Why 3? The Most Important Number in Public Computing
By ZIVELO |
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When it comes to public computing, nothing is more important than the number 3. Why? Because all of public computing boils down to engagement. And how do you get engagement? You follow the three-step “3-30-3” rule. It’s ZIVELO’s shorthand for a method of engaging users with a public computing kiosk.
If you’re planning to implement public computing in your space, whether you run a retail store or a healthcare facility, getting users to engage with your brand new kiosk is tantamount. After all, if they won’t engage, you’re losing out on all the benefits that come along with public computing. That’s why you should know…
It only takes 3 seconds for a user to make a decision.
Visual information is everywhere. It’s the signs, banners and billboards we see (or, more likely, don’t see) every day. Imagine a shopping mall, cluttered with signage about sales and directories and shop names. Think about a corporate center, with its out-of-date bulletin boards and memos.
You need to cut through the clutter, and you only have three seconds to do it. You want your users to see an object and decide to engage with it – and they’re going to make that decision quickly. Most people will engage with objects they find beautiful, which is why design is so critical for public computing. Great design compels the end user to interact with the device one-on-one.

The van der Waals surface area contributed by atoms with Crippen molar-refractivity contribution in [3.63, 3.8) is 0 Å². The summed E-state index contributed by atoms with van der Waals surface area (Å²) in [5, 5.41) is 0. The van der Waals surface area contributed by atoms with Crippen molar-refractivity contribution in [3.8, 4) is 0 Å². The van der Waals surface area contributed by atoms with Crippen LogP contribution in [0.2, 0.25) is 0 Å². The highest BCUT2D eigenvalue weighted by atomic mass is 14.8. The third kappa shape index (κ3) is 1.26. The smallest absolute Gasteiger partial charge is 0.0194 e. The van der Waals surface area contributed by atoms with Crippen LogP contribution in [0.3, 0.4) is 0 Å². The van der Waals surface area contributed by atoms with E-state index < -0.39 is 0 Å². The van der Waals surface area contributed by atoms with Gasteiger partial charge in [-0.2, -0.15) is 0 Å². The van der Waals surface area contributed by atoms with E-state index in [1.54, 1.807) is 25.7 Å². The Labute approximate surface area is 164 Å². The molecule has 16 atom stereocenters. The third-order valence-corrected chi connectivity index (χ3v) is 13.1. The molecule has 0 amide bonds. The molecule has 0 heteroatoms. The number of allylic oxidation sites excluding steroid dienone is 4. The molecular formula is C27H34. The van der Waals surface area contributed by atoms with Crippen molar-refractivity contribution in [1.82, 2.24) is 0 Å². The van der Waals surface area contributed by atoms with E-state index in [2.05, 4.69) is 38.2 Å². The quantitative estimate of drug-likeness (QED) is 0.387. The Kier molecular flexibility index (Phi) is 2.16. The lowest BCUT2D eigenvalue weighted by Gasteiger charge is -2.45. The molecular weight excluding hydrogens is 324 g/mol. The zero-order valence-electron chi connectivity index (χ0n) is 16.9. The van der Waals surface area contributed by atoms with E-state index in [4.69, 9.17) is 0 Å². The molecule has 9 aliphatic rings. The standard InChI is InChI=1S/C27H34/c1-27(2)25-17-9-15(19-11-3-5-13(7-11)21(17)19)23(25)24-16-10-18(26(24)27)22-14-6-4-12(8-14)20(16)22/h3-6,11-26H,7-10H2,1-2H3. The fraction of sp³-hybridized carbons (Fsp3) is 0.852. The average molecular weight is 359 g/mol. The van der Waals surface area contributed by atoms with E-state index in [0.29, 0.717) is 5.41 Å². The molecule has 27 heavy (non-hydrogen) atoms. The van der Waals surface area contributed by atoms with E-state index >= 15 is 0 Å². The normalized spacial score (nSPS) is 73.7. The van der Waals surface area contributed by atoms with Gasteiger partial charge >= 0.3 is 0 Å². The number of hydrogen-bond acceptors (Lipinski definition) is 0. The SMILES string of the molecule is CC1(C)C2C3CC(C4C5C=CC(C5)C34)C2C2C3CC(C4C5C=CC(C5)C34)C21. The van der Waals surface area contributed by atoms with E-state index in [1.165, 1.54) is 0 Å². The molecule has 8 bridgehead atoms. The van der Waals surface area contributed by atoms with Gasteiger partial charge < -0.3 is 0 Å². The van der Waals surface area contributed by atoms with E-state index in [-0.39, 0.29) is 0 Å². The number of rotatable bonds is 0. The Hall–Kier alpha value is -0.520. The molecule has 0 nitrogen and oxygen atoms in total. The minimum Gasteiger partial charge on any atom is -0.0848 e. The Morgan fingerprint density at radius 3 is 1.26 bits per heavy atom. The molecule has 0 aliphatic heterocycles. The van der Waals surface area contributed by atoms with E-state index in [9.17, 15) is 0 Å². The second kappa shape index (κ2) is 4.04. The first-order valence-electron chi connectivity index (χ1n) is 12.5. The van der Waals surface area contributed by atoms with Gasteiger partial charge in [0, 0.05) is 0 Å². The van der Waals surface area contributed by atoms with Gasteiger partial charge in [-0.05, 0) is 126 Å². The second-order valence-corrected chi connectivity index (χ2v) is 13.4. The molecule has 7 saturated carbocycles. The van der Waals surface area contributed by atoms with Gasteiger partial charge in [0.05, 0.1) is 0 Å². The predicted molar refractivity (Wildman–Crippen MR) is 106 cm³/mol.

The first 30 seconds will make or break an interaction.
After a user has decided to interact, the next step they’ll reach is the interface. The display itself needs to be intuitive (or, at the very least, well-guided), so that users feel empowered to make rewarding choices. They need to feel confident and in control. And this all needs to happen in 30 seconds.
Users will take about 3 minutes from start to finish.
Once a user has decided to engage and starts to learn how the system works, they’ll want to finish the interaction expediently. That’s why the next 3 minutes are critical. Now, a user is gaining confidence in the interface and knows what they’re doing.
At this point, the focus should be on removing friction and getting users through to the end goal, whether that’s payment, signing up, checking their records, or anything else. It helps to put yourself in the user’s shoes and think about transaction flow. What helps them get to their end goal? What’s just clutter? Cut out the clutter and make it easy and enjoyable for them to finish their interaction.
Building your 3 steps to engagement.
Implementing public computing means you’ll need to think empathetically about your users. Giving them a rewarding experience means capturing their attention with beautiful design, helping them learn the system, and letting them easily and simply conclude their transaction. If you’re missing any one of these components, you’ll find yourself losing out on the powerful benefits of public computing. Gain all 3, though, and you’ll see why 3 is the most powerful number in public computing.